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Arthur K. Wheelock Jr., “Cornelis Bega/The Alchemist/1663,” Dutch Paintings of the Seventeenth Century, NGA Online Editions, (accessed April 22, 2024).

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Cornelis Bega grew up in a world where crafting fine objects from precious “noble” metals (as gold and silver were often described) was a matter of daily concern. A number of his family members were gold- and silversmiths, including his father, with whom he likely trained before entering the workshop of painter Adriaen van Ostade (1610–1685) in 1648. Like Ostade, Bega embraced low-life genre scenes, favoring taverns and other dark interior spaces as the setting for his subjects.

Here, the alchemist, hunched over his work in a dark, plain interior, focuses on the chemical experiment taking shape in the rounded alembic (glass distillation vessel). His left hand grasps metal tongs that reach into a fire that smolders in a small furnace behind the alembic. Alchemy was intimately bound to proto-chemistry, the study of different elements, and the processes by which one or more elements could be transformed into other matter. The most sought-after “transmutation” was to turn a base metal, such as lead, into gold, so alchemists were often mocked for their foolish pursuit of that impossible quest, even though many made significant contributions to the applied sciences.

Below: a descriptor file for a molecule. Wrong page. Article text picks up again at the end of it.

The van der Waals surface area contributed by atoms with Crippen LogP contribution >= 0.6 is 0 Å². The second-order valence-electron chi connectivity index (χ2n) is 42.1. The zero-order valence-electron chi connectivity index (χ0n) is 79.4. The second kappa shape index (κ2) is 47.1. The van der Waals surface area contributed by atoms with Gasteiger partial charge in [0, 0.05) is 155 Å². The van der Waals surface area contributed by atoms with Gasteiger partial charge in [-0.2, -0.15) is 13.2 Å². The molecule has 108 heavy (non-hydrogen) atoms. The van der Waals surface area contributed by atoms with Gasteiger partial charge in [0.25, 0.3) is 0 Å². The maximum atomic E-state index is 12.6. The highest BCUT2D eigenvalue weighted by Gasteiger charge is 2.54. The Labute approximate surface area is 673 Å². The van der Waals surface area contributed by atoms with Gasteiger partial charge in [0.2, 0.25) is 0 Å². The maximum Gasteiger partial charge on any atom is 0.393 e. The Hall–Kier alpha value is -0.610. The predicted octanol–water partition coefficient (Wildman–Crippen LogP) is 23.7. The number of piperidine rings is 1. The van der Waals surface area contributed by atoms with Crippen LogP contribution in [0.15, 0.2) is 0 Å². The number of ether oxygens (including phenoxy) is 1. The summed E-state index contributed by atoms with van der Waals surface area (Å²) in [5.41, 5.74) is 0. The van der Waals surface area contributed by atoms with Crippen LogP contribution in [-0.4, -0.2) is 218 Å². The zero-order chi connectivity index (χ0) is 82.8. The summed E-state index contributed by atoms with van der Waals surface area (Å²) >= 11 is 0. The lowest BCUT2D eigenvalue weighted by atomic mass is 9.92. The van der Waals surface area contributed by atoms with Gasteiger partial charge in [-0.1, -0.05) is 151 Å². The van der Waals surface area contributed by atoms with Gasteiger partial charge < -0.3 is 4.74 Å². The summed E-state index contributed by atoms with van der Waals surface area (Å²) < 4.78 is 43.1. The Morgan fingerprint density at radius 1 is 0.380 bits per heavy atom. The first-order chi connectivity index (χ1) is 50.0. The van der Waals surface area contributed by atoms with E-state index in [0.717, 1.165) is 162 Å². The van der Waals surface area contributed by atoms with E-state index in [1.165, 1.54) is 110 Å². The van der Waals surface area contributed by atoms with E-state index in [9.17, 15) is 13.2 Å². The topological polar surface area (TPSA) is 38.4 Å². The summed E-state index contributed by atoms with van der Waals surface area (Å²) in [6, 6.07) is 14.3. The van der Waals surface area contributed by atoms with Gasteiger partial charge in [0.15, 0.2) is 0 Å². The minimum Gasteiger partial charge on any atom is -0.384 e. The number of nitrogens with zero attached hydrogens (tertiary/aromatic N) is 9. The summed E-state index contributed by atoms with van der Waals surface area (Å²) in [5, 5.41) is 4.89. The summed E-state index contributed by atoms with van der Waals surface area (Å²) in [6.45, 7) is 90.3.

With his fine brushwork and mastery of light, Bega had a remarkable ability to convey the basic humanity of his figures and to evoke the luminous presence of inanimate objects in relatively dark interiors. Bega depicts the humble alchemist with dignity, and his surroundings in great detail. Thick tomes with tattered covers lie within arm’s reach, and beautifully rendered earthenware pots, and containers of all shapes and sizes signify the many ingredients that have gone into his concoctions over the years.


The alchemist, intently hunched over his work in a dark, simple interior, single-mindedly focuses on his chemical experiment. With his felt hat pulled down firmly over his forehead, he heats the fire in a small furnace by squeezing the bellows under his arm. In this engaging painting, Bega provides a fascinating glimpse into the mysterious realm of an alchemist’s workshop. He shows the alchemist in mid-experiment as he grasps metal tongs that reach into the fire, its blue-grey smoke billowing up behind the  domed alembic. Below this glass distillation vessel is an open-topped vessel containing the material to be distilled. The heated vapor rising into the hooded alembic cools on contact with its glass dome. The liquid created drips from the alembic’s spout into a red cloth that filters it before it reaches a receptacle on the earthen floor of the workshop.